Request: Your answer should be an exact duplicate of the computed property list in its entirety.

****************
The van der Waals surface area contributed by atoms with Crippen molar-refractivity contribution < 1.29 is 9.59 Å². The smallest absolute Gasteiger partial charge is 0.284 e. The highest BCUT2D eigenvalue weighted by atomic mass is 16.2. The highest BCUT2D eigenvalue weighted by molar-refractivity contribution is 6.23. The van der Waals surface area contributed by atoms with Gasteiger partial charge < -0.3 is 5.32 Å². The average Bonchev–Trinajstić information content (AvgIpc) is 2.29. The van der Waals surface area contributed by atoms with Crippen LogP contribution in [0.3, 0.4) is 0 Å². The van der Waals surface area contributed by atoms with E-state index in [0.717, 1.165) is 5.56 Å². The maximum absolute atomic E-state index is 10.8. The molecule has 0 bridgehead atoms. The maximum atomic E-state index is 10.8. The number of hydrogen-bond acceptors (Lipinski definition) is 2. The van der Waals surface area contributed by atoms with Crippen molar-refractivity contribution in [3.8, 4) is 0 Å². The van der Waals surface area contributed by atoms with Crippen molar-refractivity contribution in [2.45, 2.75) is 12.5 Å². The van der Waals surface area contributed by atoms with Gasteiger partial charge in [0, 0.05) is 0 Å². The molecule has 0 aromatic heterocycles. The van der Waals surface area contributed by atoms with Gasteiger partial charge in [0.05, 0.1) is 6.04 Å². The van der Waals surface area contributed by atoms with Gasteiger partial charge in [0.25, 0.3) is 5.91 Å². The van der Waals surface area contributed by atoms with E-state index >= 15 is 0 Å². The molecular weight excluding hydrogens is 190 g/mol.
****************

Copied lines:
The van der Waals surface area contributed by atoms with Crippen molar-refractivity contribution < 1.29 is 9.59 Å². The smallest absolute Gasteiger partial charge is 0.284 e. The highest BCUT2D eigenvalue weighted by atomic mass is 16.2. The highest BCUT2D eigenvalue weighted by molar-refractivity contribution is 6.23. The van der Waals surface area contributed by atoms with Gasteiger partial charge < -0.3 is 5.32 Å². The average Bonchev–Trinajstić information content (AvgIpc) is 2.29. The van der Waals surface area contributed by atoms with Crippen LogP contribution in [0.3, 0.4) is 0 Å². The van der Waals surface area contributed by atoms with E-state index in [0.717, 1.165) is 5.56 Å². The maximum absolute atomic E-state index is 10.8. The molecule has 0 bridgehead atoms. The maximum atomic E-state index is 10.8. The number of hydrogen-bond acceptors (Lipinski definition) is 2. The van der Waals surface area contributed by atoms with Crippen molar-refractivity contribution in [3.8, 4) is 0 Å². The van der Waals surface area contributed by atoms with Crippen molar-refractivity contribution in [2.45, 2.75) is 12.5 Å². The van der Waals surface area contributed by atoms with Gasteiger partial charge in [0, 0.05) is 0 Å². The molecule has 0 aromatic heterocycles. The van der Waals surface area contributed by atoms with Gasteiger partial charge in [0.05, 0.1) is 6.04 Å². The van der Waals surface area contributed by atoms with Gasteiger partial charge in [0.25, 0.3) is 5.91 Å². The van der Waals surface area contributed by atoms with E-state index >= 15 is 0 Å². The molecular weight excluding hydrogens is 190 g/mol.